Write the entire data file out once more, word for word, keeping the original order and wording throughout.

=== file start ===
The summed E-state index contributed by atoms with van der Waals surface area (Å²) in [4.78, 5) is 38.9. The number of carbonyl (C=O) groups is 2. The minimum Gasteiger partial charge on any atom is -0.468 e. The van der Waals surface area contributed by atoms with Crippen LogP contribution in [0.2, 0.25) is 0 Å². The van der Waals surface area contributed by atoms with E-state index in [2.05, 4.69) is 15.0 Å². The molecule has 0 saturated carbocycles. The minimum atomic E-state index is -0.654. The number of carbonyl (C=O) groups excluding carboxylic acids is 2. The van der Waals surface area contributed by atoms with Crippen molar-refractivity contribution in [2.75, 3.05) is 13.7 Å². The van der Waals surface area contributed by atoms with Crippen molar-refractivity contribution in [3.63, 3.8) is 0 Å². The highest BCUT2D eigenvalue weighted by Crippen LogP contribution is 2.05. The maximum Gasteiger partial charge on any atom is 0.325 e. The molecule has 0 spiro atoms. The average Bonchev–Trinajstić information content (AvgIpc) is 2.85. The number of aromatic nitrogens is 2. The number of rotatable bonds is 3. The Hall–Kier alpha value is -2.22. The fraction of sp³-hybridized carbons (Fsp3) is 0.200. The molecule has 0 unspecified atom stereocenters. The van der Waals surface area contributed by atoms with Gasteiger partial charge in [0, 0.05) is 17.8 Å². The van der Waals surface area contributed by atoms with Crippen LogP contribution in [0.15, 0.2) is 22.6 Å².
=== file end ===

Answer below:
The summed E-state index contributed by atoms with van der Waals surface area (Å²) in [4.78, 5) is 38.9. The number of carbonyl (C=O) groups is 2. The minimum Gasteiger partial charge on any atom is -0.468 e. The van der Waals surface area contributed by atoms with Crippen LogP contribution in [0.2, 0.25) is 0 Å². The van der Waals surface area contributed by atoms with E-state index in [2.05, 4.69) is 15.0 Å². The molecule has 0 saturated carbocycles. The minimum atomic E-state index is -0.654. The number of carbonyl (C=O) groups excluding carboxylic acids is 2. The van der Waals surface area contributed by atoms with Crippen molar-refractivity contribution in [2.75, 3.05) is 13.7 Å². The van der Waals surface area contributed by atoms with Crippen molar-refractivity contribution in [3.63, 3.8) is 0 Å². The highest BCUT2D eigenvalue weighted by Crippen LogP contribution is 2.05. The maximum Gasteiger partial charge on any atom is 0.325 e. The molecule has 0 spiro atoms. The average Bonchev–Trinajstić information content (AvgIpc) is 2.85. The number of aromatic nitrogens is 2. The number of rotatable bonds is 3. The Hall–Kier alpha value is -2.22. The fraction of sp³-hybridized carbons (Fsp3) is 0.200. The molecule has 0 unspecified atom stereocenters. The van der Waals surface area contributed by atoms with Gasteiger partial charge in [0, 0.05) is 17.8 Å². The van der Waals surface area contributed by atoms with Crippen LogP contribution in [0.15, 0.2) is 22.6 Å².